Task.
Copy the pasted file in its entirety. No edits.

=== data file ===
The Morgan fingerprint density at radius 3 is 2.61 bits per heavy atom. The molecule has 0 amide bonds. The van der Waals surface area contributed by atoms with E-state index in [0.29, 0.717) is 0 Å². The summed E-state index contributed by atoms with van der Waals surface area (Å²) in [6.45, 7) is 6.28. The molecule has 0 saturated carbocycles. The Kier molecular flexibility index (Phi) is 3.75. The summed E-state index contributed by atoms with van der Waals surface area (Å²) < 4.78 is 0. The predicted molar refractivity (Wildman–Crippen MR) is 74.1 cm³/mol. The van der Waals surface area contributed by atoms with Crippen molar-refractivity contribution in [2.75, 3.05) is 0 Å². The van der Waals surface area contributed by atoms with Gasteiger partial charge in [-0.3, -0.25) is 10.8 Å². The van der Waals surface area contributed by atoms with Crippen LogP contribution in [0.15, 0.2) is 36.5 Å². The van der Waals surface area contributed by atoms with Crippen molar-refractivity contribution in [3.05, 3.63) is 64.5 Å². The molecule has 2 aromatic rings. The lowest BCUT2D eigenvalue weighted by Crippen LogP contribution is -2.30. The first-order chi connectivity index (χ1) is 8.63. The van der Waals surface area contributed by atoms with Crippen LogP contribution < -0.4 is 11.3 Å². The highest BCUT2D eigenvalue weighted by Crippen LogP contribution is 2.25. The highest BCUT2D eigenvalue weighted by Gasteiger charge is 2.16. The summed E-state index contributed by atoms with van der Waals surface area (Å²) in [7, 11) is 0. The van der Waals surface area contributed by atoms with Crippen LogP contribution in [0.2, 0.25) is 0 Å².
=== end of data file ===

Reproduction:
The Morgan fingerprint density at radius 3 is 2.61 bits per heavy atom. The molecule has 0 amide bonds. The van der Waals surface area contributed by atoms with E-state index in [0.29, 0.717) is 0 Å². The summed E-state index contributed by atoms with van der Waals surface area (Å²) in [6.45, 7) is 6.28. The molecule has 0 saturated carbocycles. The Kier molecular flexibility index (Phi) is 3.75. The summed E-state index contributed by atoms with van der Waals surface area (Å²) < 4.78 is 0. The predicted molar refractivity (Wildman–Crippen MR) is 74.1 cm³/mol. The van der Waals surface area contributed by atoms with Crippen molar-refractivity contribution in [2.75, 3.05) is 0 Å². The van der Waals surface area contributed by atoms with Gasteiger partial charge in [-0.3, -0.25) is 10.8 Å². The van der Waals surface area contributed by atoms with Crippen LogP contribution in [0.15, 0.2) is 36.5 Å². The van der Waals surface area contributed by atoms with Crippen molar-refractivity contribution in [3.05, 3.63) is 64.5 Å². The molecule has 2 aromatic rings. The lowest BCUT2D eigenvalue weighted by Crippen LogP contribution is -2.30. The first-order chi connectivity index (χ1) is 8.63. The van der Waals surface area contributed by atoms with Crippen LogP contribution < -0.4 is 11.3 Å². The highest BCUT2D eigenvalue weighted by Crippen LogP contribution is 2.25. The highest BCUT2D eigenvalue weighted by Gasteiger charge is 2.16. The summed E-state index contributed by atoms with van der Waals surface area (Å²) in [7, 11) is 0. The van der Waals surface area contributed by atoms with Crippen LogP contribution in [0.2, 0.25) is 0 Å².